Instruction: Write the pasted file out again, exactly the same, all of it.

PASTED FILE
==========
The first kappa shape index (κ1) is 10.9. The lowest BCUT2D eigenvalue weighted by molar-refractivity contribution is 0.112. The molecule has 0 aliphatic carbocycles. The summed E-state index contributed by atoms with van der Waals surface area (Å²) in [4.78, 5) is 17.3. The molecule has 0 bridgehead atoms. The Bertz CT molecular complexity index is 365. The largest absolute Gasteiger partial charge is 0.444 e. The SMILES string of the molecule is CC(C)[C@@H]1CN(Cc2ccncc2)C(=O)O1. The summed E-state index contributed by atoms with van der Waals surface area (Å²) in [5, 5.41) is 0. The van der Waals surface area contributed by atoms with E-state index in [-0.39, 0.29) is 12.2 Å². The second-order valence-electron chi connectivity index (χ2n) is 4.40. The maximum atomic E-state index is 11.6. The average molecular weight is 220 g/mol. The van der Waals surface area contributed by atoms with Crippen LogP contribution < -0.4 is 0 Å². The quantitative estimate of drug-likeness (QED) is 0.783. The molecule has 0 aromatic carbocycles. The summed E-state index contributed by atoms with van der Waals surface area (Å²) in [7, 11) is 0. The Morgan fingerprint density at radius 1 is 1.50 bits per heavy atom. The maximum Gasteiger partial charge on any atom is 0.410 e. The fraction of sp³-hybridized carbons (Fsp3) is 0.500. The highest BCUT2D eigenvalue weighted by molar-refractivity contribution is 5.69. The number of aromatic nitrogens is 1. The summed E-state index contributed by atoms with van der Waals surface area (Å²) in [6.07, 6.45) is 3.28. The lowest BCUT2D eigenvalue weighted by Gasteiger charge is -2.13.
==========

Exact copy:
The first kappa shape index (κ1) is 10.9. The lowest BCUT2D eigenvalue weighted by molar-refractivity contribution is 0.112. The molecule has 0 aliphatic carbocycles. The summed E-state index contributed by atoms with van der Waals surface area (Å²) in [4.78, 5) is 17.3. The molecule has 0 bridgehead atoms. The Bertz CT molecular complexity index is 365. The largest absolute Gasteiger partial charge is 0.444 e. The SMILES string of the molecule is CC(C)[C@@H]1CN(Cc2ccncc2)C(=O)O1. The summed E-state index contributed by atoms with van der Waals surface area (Å²) in [5, 5.41) is 0. The van der Waals surface area contributed by atoms with E-state index in [-0.39, 0.29) is 12.2 Å². The second-order valence-electron chi connectivity index (χ2n) is 4.40. The maximum atomic E-state index is 11.6. The average molecular weight is 220 g/mol. The van der Waals surface area contributed by atoms with Crippen LogP contribution < -0.4 is 0 Å². The quantitative estimate of drug-likeness (QED) is 0.783. The molecule has 0 aromatic carbocycles. The summed E-state index contributed by atoms with van der Waals surface area (Å²) in [7, 11) is 0. The Morgan fingerprint density at radius 1 is 1.50 bits per heavy atom. The maximum Gasteiger partial charge on any atom is 0.410 e. The fraction of sp³-hybridized carbons (Fsp3) is 0.500. The highest BCUT2D eigenvalue weighted by molar-refractivity contribution is 5.69. The number of aromatic nitrogens is 1. The summed E-state index contributed by atoms with van der Waals surface area (Å²) in [6.07, 6.45) is 3.28. The lowest BCUT2D eigenvalue weighted by Gasteiger charge is -2.13.